Thanks again for the feedback so far, and I continue to welcome any further comments and personal experiences.

    Note: fave story so far is a guy who was training on 404 tubies, hit a pothole that he couldn't see during a rainy day, broke both wheels, then picked up his bike and threw it. :)
     
  7. daveryanwyoming

    daveryanwyoming Well-Known Member

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    Why target another rider's time? How about targeting your best possible time regardless of what last year's winner managed? What if last year's conditions were slow or the fast guys didn't show up for the race? How about situations where last year's course was very fast or marked a tad short (happens surprisingly often) and the times were phenomenal? Setting goals is great, but keying those goals on someone else's results seems like it's both self limiting and for many riders unrealistic.

    Personally I keep track of my own best times on given courses or given distances and terrain types (e.g. flat out and back 40K). And I track my results in training on sustained power, not sustained speed. As someone pointed out above, some training on the deep dish and disk wheels is smart to learn how to handle them in crosswinds, but are you going to wear your skinsuit, booties, aero helmet, leave your patch kit home and run your fastest race tires in every training session?
    Again I train for my best times, regardless of what last year's winner or anyone else managed - on a few occasions that's put me on the top podium spot, only then do try to beat the winner's time :)

    -Dave
     
  8. dragon76

    dragon76 New Member

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    Since I've only this year personally taken on cycling as a competitive sport (was just commuting and cruising around, though fast, on fixies and road bikes around town), I'm in need of knowing what's "par for the course" for typical TT races. I agree 100% that it is always about your personal best, but is it not good to have some reference points? That is, if I go through the same race course under the same weather conditions as last year's race, and compare my time to last years racers, then is that not a good ruler for measuring your performance? If a racer in training can't even do ok in a self-evaluation or readiness test like that, then their personal best is still not good enough even if their personal best, as for all of us, is the ultimate goal. An example would be a new racer whose personal best for a typical 40K is 63mins, and yet even the very last guy in the previous year's race could do it in 59 mins, and the winner did it in 48mins. The newbie would then know that he/she needs to train more in order to be competitive - can't be slower than the last guy, should aim to be as fast as the winner, and hopefully attain personal best times that consistently surpass the winner's time on a variety of race courses and conditions.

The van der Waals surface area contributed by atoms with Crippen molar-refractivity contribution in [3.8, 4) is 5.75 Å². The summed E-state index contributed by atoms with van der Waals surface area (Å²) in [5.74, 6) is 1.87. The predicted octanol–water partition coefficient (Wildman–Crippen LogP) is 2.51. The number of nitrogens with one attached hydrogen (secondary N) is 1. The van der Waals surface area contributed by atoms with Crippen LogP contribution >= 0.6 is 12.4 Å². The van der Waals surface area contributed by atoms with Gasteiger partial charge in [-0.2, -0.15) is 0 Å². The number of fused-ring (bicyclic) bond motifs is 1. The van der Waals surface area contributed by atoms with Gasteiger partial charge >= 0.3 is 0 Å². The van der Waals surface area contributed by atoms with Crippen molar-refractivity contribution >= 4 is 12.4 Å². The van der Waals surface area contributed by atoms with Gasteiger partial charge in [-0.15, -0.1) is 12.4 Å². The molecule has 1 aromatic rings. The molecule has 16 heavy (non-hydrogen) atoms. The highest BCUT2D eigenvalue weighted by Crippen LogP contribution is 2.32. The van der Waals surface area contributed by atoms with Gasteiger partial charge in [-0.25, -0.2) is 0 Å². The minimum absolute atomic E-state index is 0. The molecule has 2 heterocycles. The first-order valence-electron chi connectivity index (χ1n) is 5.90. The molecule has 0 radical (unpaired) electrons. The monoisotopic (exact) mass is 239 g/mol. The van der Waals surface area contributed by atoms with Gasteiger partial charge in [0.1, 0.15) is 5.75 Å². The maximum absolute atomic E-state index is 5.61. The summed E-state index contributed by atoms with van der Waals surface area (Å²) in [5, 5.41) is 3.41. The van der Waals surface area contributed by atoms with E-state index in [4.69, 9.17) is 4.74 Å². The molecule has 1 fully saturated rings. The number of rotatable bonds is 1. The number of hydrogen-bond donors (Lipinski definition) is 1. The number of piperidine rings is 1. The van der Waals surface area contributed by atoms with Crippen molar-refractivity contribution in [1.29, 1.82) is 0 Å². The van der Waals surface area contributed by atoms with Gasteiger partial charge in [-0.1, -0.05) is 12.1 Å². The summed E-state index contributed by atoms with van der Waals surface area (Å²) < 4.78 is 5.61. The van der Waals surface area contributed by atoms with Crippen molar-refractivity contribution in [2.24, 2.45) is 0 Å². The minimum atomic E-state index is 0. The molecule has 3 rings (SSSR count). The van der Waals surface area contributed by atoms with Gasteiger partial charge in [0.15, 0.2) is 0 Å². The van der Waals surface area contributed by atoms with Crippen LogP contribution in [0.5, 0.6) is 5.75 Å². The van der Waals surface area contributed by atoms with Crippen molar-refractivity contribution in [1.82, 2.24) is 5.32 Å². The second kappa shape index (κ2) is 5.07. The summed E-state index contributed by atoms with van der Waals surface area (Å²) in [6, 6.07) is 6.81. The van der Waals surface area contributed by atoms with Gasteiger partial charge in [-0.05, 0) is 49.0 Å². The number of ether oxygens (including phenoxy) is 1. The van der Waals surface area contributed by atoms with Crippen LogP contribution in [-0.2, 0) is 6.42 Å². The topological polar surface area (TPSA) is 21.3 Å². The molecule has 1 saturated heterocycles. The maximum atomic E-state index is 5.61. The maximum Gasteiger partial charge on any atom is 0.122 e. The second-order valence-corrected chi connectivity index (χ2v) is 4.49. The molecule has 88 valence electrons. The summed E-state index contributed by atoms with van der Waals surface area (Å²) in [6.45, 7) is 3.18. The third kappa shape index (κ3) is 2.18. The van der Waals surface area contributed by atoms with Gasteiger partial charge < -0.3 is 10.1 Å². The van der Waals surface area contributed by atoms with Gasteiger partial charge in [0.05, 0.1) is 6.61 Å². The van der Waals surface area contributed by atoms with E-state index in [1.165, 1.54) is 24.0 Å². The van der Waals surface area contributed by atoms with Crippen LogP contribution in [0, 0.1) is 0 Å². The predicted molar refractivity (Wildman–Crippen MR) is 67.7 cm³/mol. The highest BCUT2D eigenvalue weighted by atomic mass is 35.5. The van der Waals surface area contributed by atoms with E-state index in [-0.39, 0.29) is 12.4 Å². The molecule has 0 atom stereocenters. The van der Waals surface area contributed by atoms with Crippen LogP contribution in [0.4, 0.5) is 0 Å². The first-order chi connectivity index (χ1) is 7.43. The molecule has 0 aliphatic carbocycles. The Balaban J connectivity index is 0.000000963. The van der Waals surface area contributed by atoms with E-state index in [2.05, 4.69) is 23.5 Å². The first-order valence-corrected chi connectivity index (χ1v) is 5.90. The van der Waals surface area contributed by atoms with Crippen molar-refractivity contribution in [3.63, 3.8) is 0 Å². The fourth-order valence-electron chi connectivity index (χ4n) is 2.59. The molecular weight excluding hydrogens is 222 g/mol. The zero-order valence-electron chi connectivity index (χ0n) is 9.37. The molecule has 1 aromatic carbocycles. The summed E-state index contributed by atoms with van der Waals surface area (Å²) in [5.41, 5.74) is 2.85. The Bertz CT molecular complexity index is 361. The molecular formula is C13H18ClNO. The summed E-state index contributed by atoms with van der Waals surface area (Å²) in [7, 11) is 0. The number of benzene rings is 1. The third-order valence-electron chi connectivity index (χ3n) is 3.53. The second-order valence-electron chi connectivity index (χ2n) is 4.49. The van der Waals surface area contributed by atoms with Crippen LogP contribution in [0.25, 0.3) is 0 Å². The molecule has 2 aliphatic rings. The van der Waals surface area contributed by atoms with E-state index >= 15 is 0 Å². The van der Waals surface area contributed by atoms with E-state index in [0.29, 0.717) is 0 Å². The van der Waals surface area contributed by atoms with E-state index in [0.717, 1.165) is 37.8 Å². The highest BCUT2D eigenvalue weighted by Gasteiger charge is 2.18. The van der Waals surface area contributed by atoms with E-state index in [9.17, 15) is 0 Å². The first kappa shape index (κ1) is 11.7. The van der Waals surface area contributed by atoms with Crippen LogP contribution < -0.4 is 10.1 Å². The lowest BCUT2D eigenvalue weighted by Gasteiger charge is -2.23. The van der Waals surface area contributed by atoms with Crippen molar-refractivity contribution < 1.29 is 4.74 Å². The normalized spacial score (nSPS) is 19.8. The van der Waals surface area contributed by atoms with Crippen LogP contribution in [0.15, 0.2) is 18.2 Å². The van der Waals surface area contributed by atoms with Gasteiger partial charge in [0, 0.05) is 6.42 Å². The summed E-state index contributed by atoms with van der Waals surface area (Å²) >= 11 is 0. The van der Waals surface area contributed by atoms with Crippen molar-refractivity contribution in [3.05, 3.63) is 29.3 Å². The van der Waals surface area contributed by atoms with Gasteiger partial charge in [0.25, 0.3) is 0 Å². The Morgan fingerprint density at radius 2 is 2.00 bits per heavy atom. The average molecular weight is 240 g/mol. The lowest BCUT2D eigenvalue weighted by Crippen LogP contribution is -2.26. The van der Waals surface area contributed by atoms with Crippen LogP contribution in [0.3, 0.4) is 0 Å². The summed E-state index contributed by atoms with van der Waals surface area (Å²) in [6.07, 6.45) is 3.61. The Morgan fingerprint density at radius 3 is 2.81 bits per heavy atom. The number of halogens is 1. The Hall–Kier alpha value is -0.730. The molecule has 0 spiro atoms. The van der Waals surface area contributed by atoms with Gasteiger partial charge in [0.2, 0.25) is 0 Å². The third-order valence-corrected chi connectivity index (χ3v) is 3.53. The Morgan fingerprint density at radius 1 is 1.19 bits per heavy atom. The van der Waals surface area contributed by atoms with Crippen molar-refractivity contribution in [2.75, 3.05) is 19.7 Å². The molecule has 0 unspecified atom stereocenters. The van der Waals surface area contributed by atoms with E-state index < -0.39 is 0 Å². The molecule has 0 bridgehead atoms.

I guess the bottom-line of what I'm trying to say or ask is: Is it not nice to have a ruler to measure one's performance relative to other local racers?

    I know we're going off a bit on a tangent here, but an interesting topic no doubt, and heopfully still of interest to the thread followers.

    Cheers
     
  9. alienator

    alienator Well-Known Member

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    Gigantex rims are "cheap" rims in terms of quality. They're hailed as being relatively "bomb proof", whatever that means.

    It's not just TT folks using deep rims. In fact, I think TT folks are in the minority. Out here, deep rims are everywhere. Training on 'em doesn't really cost you anything. The gee-whiz factor of deep wheels can't be denied, and if that gets you excited to ride, so much the better for you.

    Some Gigantix equipped wheels are Token wheels, Planet X, Williams Wheels, and others I can't remember right now. Another set of wheels to consider are Nine G's Exos wheelset ($1700-ish). They have their own proprietary rim and build with DT Aerolite spokes and DT240s. I have a set. They're well built and weigh 1385 grams. You also can't ignore Mavic Cosmic Carbones. The plastic bushing in the freehub sucks, but over all the wheels are damned awesome. As a bonus, they can be had for the proverbial dime on eBay.
     
  10. swampy1970

    swampy1970 Well-Known Member

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    The only time that needs to be tracked is the time it takes to get from the finish to the bathrooms at the HQ just incase you get the "I'm f(%ked outa my head stomach cramps..." and want to crap/puke is some level of dignity. ;)
     
  11. frost

    frost New Member

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    It is worth considering what Swampy&Dave says about putting your money to power meter rather than to specific TT wheels but if you have your training already sorted out and still consider finding the wheels, then these are a steal: :: Carbon Concepts :: Carbon Concepts 50/50 Road Racing Tubular Aero Wheelset

    (though personally I'd still rather try to find the rims only and build it to power tap)
     
  12. BikingBrian

    BikingBrian New Member

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    Like others have said - for tracking progress, a powermeter is king. My training rear wheel is a DT 1.2 (30 mm rim) with an Elite+ PT hub. 32 spokes, brass nipples. Tough and durable.
    Oh, and it probably weighs about 1200 grams:eek:
    It doesn't seem to hold me back in training, though.
    Race wheels are Mavic Carbones with the SL PT hub....and like Swampy said, you can't really telll the difference power-wise. Theoretically, they give you about 20 watts over a 32 spoked wheel @ 50 kph. Not enough to be noticeable if you weren't looking at the meter.
    My point is...for training purposes, why bother?